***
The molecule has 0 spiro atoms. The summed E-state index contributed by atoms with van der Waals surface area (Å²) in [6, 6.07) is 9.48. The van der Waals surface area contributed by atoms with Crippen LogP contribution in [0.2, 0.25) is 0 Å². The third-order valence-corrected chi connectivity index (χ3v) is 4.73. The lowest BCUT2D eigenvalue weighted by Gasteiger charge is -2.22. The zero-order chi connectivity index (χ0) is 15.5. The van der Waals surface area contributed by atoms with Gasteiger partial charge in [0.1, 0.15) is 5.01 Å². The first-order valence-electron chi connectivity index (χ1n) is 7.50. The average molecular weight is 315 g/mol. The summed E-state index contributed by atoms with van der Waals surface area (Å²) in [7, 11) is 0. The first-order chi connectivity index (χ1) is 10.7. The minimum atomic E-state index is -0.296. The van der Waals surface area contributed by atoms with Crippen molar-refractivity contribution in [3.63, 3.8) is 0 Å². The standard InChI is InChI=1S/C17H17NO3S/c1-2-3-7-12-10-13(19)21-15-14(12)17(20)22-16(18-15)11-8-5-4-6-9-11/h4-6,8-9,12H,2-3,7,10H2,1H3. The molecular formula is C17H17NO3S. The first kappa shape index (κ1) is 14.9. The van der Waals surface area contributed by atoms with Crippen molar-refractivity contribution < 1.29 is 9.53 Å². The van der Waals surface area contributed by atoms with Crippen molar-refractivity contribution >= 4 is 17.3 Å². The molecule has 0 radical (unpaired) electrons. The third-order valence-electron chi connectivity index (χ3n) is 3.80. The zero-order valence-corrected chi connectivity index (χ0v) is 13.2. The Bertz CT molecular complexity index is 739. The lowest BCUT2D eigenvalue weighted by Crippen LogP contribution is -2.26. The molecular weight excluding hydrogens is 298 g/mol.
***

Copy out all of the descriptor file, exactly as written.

The molecule has 0 spiro atoms. The summed E-state index contributed by atoms with van der Waals surface area (Å²) in [6, 6.07) is 9.48. The van der Waals surface area contributed by atoms with Crippen LogP contribution in [0.2, 0.25) is 0 Å². The third-order valence-corrected chi connectivity index (χ3v) is 4.73. The lowest BCUT2D eigenvalue weighted by Gasteiger charge is -2.22. The zero-order chi connectivity index (χ0) is 15.5. The van der Waals surface area contributed by atoms with Gasteiger partial charge in [0.1, 0.15) is 5.01 Å². The first-order valence-electron chi connectivity index (χ1n) is 7.50. The average molecular weight is 315 g/mol. The summed E-state index contributed by atoms with van der Waals surface area (Å²) in [7, 11) is 0. The first-order chi connectivity index (χ1) is 10.7. The minimum atomic E-state index is -0.296. The van der Waals surface area contributed by atoms with Crippen molar-refractivity contribution in [3.63, 3.8) is 0 Å². The standard InChI is InChI=1S/C17H17NO3S/c1-2-3-7-12-10-13(19)21-15-14(12)17(20)22-16(18-15)11-8-5-4-6-9-11/h4-6,8-9,12H,2-3,7,10H2,1H3. The molecular formula is C17H17NO3S. The first kappa shape index (κ1) is 14.9. The van der Waals surface area contributed by atoms with Crippen molar-refractivity contribution < 1.29 is 9.53 Å². The van der Waals surface area contributed by atoms with Crippen molar-refractivity contribution >= 4 is 17.3 Å². The molecule has 0 radical (unpaired) electrons. The third-order valence-electron chi connectivity index (χ3n) is 3.80. The zero-order valence-corrected chi connectivity index (χ0v) is 13.2. The Bertz CT molecular complexity index is 739. The lowest BCUT2D eigenvalue weighted by Crippen LogP contribution is -2.26. The molecular weight excluding hydrogens is 298 g/mol.